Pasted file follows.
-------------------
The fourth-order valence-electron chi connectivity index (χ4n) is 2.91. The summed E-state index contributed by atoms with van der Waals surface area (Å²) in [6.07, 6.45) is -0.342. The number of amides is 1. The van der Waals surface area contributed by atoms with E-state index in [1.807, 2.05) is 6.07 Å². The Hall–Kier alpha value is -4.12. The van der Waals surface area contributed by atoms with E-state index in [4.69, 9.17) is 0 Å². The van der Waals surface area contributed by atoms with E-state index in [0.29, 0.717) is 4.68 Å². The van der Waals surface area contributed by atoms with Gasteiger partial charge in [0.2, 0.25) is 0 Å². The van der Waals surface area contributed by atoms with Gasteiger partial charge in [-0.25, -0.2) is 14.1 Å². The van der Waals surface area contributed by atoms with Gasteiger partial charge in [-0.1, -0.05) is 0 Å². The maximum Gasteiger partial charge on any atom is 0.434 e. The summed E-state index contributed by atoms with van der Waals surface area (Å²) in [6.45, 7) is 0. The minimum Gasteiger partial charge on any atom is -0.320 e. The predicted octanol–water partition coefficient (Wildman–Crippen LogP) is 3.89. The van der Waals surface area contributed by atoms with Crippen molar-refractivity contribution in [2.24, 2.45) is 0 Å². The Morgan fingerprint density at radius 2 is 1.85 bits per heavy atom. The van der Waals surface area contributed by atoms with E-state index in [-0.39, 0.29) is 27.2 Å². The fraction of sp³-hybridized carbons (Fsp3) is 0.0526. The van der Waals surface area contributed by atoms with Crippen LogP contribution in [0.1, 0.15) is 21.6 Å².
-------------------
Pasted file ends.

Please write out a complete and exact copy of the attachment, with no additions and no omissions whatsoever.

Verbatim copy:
The fourth-order valence-electron chi connectivity index (χ4n) is 2.91. The summed E-state index contributed by atoms with van der Waals surface area (Å²) in [6.07, 6.45) is -0.342. The number of amides is 1. The van der Waals surface area contributed by atoms with E-state index in [1.807, 2.05) is 6.07 Å². The Hall–Kier alpha value is -4.12. The van der Waals surface area contributed by atoms with E-state index in [4.69, 9.17) is 0 Å². The van der Waals surface area contributed by atoms with E-state index in [0.29, 0.717) is 4.68 Å². The van der Waals surface area contributed by atoms with Gasteiger partial charge in [0.2, 0.25) is 0 Å². The van der Waals surface area contributed by atoms with Gasteiger partial charge in [-0.25, -0.2) is 14.1 Å². The van der Waals surface area contributed by atoms with Gasteiger partial charge in [-0.1, -0.05) is 0 Å². The maximum Gasteiger partial charge on any atom is 0.434 e. The summed E-state index contributed by atoms with van der Waals surface area (Å²) in [6.45, 7) is 0. The minimum Gasteiger partial charge on any atom is -0.320 e. The predicted octanol–water partition coefficient (Wildman–Crippen LogP) is 3.89. The van der Waals surface area contributed by atoms with Crippen molar-refractivity contribution in [2.24, 2.45) is 0 Å². The Morgan fingerprint density at radius 2 is 1.85 bits per heavy atom. The van der Waals surface area contributed by atoms with E-state index in [-0.39, 0.29) is 27.2 Å². The fraction of sp³-hybridized carbons (Fsp3) is 0.0526. The van der Waals surface area contributed by atoms with Crippen LogP contribution in [0.1, 0.15) is 21.6 Å².